The secretary of state’s office has a varied array of responsibilities, from overseeing elections to compliance with the public records law to enforcing the state’s securities law. Leading the office is a low-profile, often thankless task that requires broad managerial experience. Bill Galvin, the current secretary of state, has demonstrated such experience and is the best choice for the office.
Galvin, a Democrat, has served as secretary of state since 1995. His tenure has been marked by smooth management of elections and the implementation of policies making voting easier for residents of the Commonwealth, such as the distribution of ballots in languages other than English in communities with large immigrant populations.
He has also lead an aggressive pursuit of securities fraud. His office helped to prosecute the owners of TelexFree, a Marlborough company which allegedly ran a $1 billion pyramid scheme that preyed primarily on Brazilian and Dominican immigrants. And Galvin’s focus on public outreach as a means of preventing fraud before it happens is a smart approach. Scammers rely on misinformation, and educating people can be a much more effective remedy than complicated litigation after the fact.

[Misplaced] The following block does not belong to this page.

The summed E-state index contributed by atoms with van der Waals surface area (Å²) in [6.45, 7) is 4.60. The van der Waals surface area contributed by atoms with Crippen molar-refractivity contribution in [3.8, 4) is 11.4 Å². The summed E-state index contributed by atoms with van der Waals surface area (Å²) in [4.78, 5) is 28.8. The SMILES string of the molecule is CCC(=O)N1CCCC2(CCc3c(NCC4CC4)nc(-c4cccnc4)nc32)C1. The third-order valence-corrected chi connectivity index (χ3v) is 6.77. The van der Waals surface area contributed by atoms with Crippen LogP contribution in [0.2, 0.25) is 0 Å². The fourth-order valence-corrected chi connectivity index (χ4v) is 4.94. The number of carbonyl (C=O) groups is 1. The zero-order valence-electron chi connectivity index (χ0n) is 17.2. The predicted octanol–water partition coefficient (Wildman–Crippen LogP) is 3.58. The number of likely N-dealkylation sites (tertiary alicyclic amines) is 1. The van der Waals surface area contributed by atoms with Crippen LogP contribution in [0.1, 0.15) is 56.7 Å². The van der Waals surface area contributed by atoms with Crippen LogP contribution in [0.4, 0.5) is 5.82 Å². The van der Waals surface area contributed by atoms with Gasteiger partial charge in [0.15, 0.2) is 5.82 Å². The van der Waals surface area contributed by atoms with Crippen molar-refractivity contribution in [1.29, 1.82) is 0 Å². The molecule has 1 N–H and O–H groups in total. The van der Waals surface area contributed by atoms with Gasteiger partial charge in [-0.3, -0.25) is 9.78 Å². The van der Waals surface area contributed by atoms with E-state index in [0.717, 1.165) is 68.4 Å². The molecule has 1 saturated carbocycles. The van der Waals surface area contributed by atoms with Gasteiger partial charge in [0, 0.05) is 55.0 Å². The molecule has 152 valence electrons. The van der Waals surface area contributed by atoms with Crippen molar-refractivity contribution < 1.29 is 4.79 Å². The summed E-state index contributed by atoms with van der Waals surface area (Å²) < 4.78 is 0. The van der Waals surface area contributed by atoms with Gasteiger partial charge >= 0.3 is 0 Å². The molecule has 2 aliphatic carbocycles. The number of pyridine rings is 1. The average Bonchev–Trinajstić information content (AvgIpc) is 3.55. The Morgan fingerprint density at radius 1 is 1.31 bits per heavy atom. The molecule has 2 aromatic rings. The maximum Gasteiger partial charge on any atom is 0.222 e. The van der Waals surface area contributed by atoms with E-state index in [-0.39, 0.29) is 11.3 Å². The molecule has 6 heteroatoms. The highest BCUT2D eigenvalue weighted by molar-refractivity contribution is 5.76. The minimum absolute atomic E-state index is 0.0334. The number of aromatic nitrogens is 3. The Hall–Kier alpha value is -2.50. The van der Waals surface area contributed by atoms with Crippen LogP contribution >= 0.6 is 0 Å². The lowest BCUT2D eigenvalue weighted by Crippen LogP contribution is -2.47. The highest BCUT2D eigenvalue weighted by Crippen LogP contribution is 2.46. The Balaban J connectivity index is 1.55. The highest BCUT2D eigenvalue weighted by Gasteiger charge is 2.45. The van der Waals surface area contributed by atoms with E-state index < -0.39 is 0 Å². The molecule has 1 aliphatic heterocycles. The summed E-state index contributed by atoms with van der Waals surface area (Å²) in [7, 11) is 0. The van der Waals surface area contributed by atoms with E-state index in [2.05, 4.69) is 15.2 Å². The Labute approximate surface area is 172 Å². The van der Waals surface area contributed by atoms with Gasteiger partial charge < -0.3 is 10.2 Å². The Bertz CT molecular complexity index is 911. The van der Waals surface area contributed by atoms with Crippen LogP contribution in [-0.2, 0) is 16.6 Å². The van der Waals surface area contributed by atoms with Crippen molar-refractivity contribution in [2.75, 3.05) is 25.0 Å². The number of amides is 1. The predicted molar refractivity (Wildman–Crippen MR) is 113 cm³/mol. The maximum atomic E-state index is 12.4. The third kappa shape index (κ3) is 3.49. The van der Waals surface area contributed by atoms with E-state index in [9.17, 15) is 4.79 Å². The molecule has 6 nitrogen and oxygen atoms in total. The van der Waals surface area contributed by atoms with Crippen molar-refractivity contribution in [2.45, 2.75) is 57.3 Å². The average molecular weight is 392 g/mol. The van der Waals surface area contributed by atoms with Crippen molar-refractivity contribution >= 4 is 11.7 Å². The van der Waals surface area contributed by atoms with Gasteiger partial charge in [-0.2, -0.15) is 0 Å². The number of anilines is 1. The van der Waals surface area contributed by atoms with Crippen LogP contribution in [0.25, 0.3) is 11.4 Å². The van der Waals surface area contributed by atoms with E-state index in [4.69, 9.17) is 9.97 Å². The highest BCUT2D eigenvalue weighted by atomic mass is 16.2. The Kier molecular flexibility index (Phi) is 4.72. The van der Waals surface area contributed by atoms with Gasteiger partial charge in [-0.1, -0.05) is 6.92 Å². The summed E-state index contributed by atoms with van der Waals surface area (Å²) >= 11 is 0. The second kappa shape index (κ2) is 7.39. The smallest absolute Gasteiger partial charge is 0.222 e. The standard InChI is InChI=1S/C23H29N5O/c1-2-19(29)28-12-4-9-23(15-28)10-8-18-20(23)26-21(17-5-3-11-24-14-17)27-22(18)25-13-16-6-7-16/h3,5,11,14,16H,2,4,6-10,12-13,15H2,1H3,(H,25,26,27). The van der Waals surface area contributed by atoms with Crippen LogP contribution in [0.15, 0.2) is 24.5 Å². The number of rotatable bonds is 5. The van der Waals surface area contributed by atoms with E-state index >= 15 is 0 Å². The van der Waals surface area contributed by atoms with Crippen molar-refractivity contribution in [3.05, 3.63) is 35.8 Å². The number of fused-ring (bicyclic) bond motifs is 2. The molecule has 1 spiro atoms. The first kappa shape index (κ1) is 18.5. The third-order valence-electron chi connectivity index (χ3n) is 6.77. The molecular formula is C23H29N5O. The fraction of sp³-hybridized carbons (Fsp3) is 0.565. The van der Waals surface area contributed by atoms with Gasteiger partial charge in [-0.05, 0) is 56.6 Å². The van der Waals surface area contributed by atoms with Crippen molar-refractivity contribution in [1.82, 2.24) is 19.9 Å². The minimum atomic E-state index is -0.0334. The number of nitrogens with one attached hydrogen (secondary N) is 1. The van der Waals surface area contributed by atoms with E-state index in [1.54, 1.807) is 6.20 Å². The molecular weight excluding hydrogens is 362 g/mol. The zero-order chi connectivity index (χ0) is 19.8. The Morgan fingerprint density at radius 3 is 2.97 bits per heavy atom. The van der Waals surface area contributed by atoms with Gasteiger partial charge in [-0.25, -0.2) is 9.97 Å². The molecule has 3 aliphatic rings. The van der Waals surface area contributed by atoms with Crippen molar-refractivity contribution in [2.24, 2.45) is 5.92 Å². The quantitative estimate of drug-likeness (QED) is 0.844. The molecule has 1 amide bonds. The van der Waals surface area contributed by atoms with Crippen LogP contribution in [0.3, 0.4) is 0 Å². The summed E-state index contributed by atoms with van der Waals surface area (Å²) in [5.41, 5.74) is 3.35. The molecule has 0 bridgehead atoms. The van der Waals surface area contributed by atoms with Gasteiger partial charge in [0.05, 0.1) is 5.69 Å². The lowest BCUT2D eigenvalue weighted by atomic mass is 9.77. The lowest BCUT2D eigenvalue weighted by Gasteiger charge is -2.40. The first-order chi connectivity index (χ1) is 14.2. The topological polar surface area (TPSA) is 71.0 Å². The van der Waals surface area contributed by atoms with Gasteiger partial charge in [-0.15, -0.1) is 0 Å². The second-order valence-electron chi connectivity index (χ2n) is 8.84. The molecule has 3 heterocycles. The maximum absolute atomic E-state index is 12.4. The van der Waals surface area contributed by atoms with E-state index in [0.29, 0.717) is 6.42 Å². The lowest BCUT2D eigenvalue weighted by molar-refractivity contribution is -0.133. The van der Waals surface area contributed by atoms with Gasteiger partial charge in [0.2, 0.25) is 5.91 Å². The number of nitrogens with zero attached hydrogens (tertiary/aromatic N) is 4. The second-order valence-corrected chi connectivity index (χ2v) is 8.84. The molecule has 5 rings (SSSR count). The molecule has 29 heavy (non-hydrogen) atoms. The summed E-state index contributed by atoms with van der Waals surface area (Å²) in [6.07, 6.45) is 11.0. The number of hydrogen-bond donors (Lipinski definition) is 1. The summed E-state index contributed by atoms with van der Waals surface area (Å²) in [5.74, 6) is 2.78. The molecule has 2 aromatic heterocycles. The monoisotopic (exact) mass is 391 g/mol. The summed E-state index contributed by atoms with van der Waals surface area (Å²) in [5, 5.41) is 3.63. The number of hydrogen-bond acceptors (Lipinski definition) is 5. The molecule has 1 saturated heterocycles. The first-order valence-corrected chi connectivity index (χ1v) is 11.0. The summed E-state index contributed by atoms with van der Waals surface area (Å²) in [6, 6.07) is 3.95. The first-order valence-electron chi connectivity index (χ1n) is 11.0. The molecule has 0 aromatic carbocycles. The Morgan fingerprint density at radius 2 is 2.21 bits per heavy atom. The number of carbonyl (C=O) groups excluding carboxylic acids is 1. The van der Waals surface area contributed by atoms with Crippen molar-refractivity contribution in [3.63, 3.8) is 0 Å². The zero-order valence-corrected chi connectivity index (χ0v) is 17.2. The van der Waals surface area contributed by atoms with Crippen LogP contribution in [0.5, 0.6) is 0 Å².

Galvin’s tenure hasn’t been perfect. As the Globe reported recently, he awarded no-bid contracts for public service announcements to a firm that also worked on his reelection campaigns. Even though he isn’t required to do so by law, Galvin owes it to the public to conduct open bidding for contracts handled by his office.
Galvin’s Republican opponent, Malden city councilor at-large David D’Arcangelo, has built his campaign on reform of the state’s public records law. He should be applauded for focusing attention on the Commonwealth’s weak standards. And he’s right to press Galvin to enforce the exiting statutes more aggressively. However, the real problem is the way the law is written, and only the Legislature can add teeth to the provisions.